Author(s): Abecasis GR, Cherny SS, Cookson WO, Cardon LR
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Abstract Efforts to find disease genes using high-density single-nucleotide polymorphism (SNP) maps will produce data sets that exceed the limitations of current computational tools. Here we describe a new, efficient method for the analysis of dense genetic maps in pedigree data that provides extremely fast solutions to common problems such as allele-sharing analyses and haplotyping. We show that sparse binary trees represent patterns of gene flow in general pedigrees in a parsimonious manner, and derive a family of related algorithms for pedigree traversal. With these trees, exact likelihood calculations can be carried out efficiently for single markers or for multiple linked markers. Using an approximate multipoint calculation that ignores the unlikely possibility of a large number of recombinants further improves speed and provides accurate solutions in dense maps with thousands of markers. Our multipoint engine for rapid likelihood inference (Merlin) is a computer program that uses sparse inheritance trees for pedigree analysis; it performs rapid haplotyping, genotype error detection and affected pair linkage analyses and can handle more markers than other pedigree analysis packages.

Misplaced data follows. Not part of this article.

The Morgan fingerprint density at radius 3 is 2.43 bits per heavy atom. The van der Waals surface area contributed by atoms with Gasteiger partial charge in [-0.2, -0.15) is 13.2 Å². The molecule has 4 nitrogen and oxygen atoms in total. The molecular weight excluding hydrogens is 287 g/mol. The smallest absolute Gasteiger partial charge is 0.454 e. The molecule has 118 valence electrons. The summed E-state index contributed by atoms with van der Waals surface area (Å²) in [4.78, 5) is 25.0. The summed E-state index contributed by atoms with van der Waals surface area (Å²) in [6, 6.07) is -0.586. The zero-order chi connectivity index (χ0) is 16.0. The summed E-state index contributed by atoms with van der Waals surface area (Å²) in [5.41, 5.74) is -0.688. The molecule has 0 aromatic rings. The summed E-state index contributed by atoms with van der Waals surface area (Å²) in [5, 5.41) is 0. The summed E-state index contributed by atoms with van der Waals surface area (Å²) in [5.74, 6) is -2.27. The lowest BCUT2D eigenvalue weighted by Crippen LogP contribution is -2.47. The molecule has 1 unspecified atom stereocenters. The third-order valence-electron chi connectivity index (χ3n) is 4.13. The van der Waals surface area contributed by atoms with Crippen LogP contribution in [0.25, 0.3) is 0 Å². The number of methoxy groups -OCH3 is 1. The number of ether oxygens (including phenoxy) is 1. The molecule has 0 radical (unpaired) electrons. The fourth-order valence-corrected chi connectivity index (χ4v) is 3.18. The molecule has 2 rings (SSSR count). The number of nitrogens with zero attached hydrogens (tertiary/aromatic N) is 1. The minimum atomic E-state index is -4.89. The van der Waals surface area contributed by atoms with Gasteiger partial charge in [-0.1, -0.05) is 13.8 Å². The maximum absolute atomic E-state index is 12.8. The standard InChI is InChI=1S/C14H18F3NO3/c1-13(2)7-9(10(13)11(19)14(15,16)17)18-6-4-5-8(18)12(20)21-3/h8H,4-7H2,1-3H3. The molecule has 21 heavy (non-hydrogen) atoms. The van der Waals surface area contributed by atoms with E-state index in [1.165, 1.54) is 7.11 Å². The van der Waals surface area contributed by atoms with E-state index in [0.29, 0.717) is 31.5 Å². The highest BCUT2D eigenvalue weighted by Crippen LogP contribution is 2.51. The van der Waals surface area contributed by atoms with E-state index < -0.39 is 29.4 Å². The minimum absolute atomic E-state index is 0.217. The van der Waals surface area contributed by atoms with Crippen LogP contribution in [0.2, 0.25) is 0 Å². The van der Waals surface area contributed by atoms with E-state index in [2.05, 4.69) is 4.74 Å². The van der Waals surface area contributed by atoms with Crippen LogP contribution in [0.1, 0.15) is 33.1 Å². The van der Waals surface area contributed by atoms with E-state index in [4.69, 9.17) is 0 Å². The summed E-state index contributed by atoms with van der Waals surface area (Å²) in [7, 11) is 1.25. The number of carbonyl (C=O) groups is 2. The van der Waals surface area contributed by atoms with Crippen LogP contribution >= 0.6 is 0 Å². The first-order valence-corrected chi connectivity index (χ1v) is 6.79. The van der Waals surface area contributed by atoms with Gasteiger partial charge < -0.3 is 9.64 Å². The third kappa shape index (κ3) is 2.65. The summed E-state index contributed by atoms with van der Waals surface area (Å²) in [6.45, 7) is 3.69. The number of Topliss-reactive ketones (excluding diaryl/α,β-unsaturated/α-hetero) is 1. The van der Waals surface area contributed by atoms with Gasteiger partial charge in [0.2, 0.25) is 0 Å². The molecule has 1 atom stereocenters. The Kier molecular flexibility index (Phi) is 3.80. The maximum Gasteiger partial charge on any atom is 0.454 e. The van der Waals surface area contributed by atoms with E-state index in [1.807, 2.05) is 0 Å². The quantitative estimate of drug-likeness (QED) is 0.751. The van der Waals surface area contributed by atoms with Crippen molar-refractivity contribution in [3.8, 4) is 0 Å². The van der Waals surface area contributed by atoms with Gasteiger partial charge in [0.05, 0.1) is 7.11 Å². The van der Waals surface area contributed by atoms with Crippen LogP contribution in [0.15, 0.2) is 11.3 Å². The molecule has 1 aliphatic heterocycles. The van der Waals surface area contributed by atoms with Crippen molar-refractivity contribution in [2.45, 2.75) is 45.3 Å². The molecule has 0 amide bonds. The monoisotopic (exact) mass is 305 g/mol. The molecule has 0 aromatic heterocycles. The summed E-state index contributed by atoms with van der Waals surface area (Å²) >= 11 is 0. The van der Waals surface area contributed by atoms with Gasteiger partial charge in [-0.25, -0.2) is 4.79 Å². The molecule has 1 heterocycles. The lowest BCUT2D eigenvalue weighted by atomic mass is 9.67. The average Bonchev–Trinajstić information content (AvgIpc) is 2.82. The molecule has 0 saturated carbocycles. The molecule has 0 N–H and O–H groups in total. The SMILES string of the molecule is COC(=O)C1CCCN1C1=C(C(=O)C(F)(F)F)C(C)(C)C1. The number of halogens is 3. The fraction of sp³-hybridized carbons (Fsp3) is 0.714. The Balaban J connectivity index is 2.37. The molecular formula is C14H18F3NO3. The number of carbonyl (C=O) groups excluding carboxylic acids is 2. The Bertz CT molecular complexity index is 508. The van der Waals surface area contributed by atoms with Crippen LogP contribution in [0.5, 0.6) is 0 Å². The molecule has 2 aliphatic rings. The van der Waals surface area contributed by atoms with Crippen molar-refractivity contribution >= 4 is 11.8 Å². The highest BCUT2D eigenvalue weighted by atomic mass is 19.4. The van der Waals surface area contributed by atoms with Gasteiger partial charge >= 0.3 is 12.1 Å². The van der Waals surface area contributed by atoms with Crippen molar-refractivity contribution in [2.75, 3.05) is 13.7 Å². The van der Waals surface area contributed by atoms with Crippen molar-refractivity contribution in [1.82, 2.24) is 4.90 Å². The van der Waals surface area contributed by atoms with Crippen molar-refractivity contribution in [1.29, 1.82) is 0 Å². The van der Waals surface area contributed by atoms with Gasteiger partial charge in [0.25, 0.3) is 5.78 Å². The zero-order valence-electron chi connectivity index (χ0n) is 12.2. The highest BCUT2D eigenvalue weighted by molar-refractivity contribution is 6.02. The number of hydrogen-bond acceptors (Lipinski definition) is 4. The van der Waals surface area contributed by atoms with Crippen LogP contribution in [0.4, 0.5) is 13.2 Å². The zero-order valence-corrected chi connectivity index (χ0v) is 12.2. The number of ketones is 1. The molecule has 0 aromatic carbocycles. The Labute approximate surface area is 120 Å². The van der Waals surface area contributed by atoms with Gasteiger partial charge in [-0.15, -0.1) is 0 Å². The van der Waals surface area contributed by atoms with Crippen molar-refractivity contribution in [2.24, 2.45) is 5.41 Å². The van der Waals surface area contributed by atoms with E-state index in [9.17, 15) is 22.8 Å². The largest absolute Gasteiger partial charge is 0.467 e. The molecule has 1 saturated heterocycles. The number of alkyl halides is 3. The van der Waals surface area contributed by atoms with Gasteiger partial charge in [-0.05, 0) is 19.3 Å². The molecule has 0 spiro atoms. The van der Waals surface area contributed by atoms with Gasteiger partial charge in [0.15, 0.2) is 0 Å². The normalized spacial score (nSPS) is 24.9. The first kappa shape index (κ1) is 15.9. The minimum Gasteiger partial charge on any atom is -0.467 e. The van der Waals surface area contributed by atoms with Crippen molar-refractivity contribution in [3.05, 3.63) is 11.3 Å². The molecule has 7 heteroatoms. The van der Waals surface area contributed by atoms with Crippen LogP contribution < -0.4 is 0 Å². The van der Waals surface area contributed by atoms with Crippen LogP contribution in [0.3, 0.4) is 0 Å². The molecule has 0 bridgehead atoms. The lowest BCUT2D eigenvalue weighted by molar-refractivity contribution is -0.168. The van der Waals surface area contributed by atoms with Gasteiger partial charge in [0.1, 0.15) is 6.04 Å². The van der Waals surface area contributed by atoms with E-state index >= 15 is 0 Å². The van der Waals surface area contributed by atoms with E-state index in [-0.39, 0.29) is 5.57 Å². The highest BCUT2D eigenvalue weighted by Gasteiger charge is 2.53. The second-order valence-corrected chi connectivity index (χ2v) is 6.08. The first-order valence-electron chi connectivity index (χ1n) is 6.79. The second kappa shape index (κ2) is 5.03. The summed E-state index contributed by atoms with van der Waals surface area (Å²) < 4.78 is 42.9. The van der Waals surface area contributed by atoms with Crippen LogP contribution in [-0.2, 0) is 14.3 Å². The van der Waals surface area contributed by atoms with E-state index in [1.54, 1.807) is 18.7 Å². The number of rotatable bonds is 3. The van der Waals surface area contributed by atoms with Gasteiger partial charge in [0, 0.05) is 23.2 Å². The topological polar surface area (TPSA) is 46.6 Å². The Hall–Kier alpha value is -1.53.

This article was published in Nat Genet
and referenced in Journal of Biometrics & Biostatistics